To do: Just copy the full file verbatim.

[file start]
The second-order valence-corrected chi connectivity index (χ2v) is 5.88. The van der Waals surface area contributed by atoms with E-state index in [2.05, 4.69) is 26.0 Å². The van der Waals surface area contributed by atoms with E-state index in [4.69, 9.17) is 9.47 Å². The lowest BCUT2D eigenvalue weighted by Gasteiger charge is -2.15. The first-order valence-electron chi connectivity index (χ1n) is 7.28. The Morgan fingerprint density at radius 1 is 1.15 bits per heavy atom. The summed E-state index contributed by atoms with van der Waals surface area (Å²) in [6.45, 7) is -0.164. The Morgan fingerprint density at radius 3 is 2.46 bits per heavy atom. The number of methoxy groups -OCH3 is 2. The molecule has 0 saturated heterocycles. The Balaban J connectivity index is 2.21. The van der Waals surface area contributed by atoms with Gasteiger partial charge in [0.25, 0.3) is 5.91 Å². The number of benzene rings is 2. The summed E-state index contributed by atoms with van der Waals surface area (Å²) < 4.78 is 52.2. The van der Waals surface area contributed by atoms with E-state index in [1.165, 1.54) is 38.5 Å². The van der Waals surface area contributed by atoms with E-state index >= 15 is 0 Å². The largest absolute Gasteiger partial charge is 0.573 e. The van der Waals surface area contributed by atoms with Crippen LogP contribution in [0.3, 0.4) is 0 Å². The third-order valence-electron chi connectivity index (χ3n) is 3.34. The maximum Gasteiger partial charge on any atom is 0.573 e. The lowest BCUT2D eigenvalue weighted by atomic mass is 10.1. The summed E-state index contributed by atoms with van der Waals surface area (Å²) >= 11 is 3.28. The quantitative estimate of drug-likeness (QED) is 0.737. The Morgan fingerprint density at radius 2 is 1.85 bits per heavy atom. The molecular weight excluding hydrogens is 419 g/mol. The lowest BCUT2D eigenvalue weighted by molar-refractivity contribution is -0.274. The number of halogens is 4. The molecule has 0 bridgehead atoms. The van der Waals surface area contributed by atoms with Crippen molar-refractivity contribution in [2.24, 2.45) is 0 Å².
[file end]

The second-order valence-corrected chi connectivity index (χ2v) is 5.88. The van der Waals surface area contributed by atoms with E-state index in [2.05, 4.69) is 26.0 Å². The van der Waals surface area contributed by atoms with E-state index in [4.69, 9.17) is 9.47 Å². The lowest BCUT2D eigenvalue weighted by Gasteiger charge is -2.15. The first-order valence-electron chi connectivity index (χ1n) is 7.28. The Morgan fingerprint density at radius 1 is 1.15 bits per heavy atom. The summed E-state index contributed by atoms with van der Waals surface area (Å²) in [6.45, 7) is -0.164. The Morgan fingerprint density at radius 3 is 2.46 bits per heavy atom. The number of methoxy groups -OCH3 is 2. The molecule has 0 saturated heterocycles. The Balaban J connectivity index is 2.21. The van der Waals surface area contributed by atoms with Gasteiger partial charge in [0.25, 0.3) is 5.91 Å². The number of benzene rings is 2. The summed E-state index contributed by atoms with van der Waals surface area (Å²) < 4.78 is 52.2. The van der Waals surface area contributed by atoms with E-state index in [1.165, 1.54) is 38.5 Å². The van der Waals surface area contributed by atoms with E-state index >= 15 is 0 Å². The largest absolute Gasteiger partial charge is 0.573 e. The van der Waals surface area contributed by atoms with Crippen LogP contribution in [0.3, 0.4) is 0 Å². The third-order valence-electron chi connectivity index (χ3n) is 3.34. The maximum Gasteiger partial charge on any atom is 0.573 e. The lowest BCUT2D eigenvalue weighted by atomic mass is 10.1. The summed E-state index contributed by atoms with van der Waals surface area (Å²) >= 11 is 3.28. The quantitative estimate of drug-likeness (QED) is 0.737. The Morgan fingerprint density at radius 2 is 1.85 bits per heavy atom. The molecular weight excluding hydrogens is 419 g/mol. The lowest BCUT2D eigenvalue weighted by molar-refractivity contribution is -0.274. The number of halogens is 4. The molecule has 0 bridgehead atoms. The van der Waals surface area contributed by atoms with Crippen molar-refractivity contribution in [2.24, 2.45) is 0 Å².